|Publication number||US7766975 B2|
|Application number||US 11/481,144|
|Publication date||Aug 3, 2010|
|Filing date||Jul 5, 2006|
|Priority date||Jul 8, 2005|
|Also published as||CA2551004A1, CA2551004C, CN1900203A, EP1741726A1, EP1741727A1, EP1741727B1, US20070006390|
|Publication number||11481144, 481144, US 7766975 B2, US 7766975B2, US-B2-7766975, US7766975 B2, US7766975B2|
|Inventors||Guy Clamen, William C. Finch, Barry Weinstein|
|Original Assignee||Rohm And Haas Company|
|Export Citation||BiBTeX, EndNote, RefMan|
|Patent Citations (21), Non-Patent Citations (1), Referenced by (11), Classifications (52), Legal Events (2)|
|External Links: USPTO, USPTO Assignment, Espacenet|
This patent application claims the benefit of the earlier filed European Patent application serial number 05291487.6 filed on Jul. 8, 2005
The present invention relates to curable compositions having improved resistance to water absorption, to methods of use thereof as binders for fibrous substrates and composites, and to the products produced by those methods. More particularly, the present invention relates to aqueous thermosetting binder compositions comprising one or more polyacid, one or more polyol, and one or more reactive waterproofing agents, and the use thereof as binders for heat-resistant fibers and nonwovens.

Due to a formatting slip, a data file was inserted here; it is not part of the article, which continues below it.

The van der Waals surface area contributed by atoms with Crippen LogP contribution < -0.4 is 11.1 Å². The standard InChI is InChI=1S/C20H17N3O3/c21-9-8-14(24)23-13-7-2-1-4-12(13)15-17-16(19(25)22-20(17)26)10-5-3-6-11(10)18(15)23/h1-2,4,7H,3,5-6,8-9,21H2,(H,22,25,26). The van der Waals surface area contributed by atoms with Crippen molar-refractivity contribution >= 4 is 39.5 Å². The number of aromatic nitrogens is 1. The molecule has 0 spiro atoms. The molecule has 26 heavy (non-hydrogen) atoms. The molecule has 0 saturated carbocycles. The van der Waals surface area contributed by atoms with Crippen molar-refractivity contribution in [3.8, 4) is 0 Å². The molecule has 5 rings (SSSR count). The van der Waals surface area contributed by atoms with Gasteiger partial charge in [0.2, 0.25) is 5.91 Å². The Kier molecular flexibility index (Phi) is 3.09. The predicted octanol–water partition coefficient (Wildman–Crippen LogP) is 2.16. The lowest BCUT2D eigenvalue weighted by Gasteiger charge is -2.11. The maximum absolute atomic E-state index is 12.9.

Fibrous substrates such as heat resistant nonwovens may comprise matted fibers bonded together by a cured thermosetting resinous material. In making fiberglass insulation, for example, drawn glass fibers of random lengths are randomly deposited as a mat and, while still hot from drawing, are sprayed with an aqueous binder which is dried and cured. Due to their excellent cost/performance ratio, the thermosetting fiberglass binder resins of choice in the past have been phenol/formaldehyde resins.
Phenol/formaldehyde resins can be economically produced, and can be extended with urea prior to use as a binder in many applications. Over the past several decades however, increasingly stringent Federal regulations, increased awareness of the environmental risks posed by phenol/formaldehyde resins such as the declaration by the World Health Organization that formaldehyde is a human carcinogen have led industry to minimize formaldehyde emissions and to investigate formaldehyde free binder systems.